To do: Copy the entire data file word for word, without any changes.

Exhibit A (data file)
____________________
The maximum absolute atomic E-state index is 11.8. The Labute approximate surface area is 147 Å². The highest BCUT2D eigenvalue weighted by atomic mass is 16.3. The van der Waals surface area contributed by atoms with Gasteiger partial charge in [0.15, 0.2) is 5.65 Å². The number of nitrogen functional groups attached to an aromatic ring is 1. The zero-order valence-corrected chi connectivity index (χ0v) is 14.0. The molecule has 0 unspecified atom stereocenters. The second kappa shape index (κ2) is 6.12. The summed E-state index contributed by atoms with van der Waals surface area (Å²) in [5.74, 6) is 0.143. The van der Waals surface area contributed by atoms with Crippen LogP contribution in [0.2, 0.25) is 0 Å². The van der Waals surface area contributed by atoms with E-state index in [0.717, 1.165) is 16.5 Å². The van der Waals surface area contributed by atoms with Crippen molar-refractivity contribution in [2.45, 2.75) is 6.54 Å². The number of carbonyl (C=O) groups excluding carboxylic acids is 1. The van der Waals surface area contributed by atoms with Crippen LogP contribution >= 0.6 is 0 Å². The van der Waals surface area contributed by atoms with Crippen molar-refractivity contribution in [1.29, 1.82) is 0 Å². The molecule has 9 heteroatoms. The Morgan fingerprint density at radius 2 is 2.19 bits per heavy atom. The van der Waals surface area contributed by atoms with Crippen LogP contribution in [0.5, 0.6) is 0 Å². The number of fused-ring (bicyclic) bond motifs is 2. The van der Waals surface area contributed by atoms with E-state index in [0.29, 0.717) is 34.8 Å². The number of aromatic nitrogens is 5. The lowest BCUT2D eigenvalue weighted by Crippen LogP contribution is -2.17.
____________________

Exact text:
The maximum absolute atomic E-state index is 11.8. The Labute approximate surface area is 147 Å². The highest BCUT2D eigenvalue weighted by atomic mass is 16.3. The van der Waals surface area contributed by atoms with Gasteiger partial charge in [0.15, 0.2) is 5.65 Å². The number of nitrogen functional groups attached to an aromatic ring is 1. The zero-order valence-corrected chi connectivity index (χ0v) is 14.0. The molecule has 0 unspecified atom stereocenters. The second kappa shape index (κ2) is 6.12. The summed E-state index contributed by atoms with van der Waals surface area (Å²) in [5.74, 6) is 0.143. The van der Waals surface area contributed by atoms with Crippen LogP contribution in [0.2, 0.25) is 0 Å². The van der Waals surface area contributed by atoms with E-state index in [0.717, 1.165) is 16.5 Å². The van der Waals surface area contributed by atoms with Crippen molar-refractivity contribution in [2.45, 2.75) is 6.54 Å². The number of carbonyl (C=O) groups excluding carboxylic acids is 1. The van der Waals surface area contributed by atoms with Crippen LogP contribution >= 0.6 is 0 Å². The van der Waals surface area contributed by atoms with Crippen molar-refractivity contribution in [1.29, 1.82) is 0 Å². The molecule has 9 heteroatoms. The Morgan fingerprint density at radius 2 is 2.19 bits per heavy atom. The van der Waals surface area contributed by atoms with Crippen LogP contribution in [0.5, 0.6) is 0 Å². The number of fused-ring (bicyclic) bond motifs is 2. The van der Waals surface area contributed by atoms with E-state index in [0.29, 0.717) is 34.8 Å². The number of aromatic nitrogens is 5. The lowest BCUT2D eigenvalue weighted by Crippen LogP contribution is -2.17.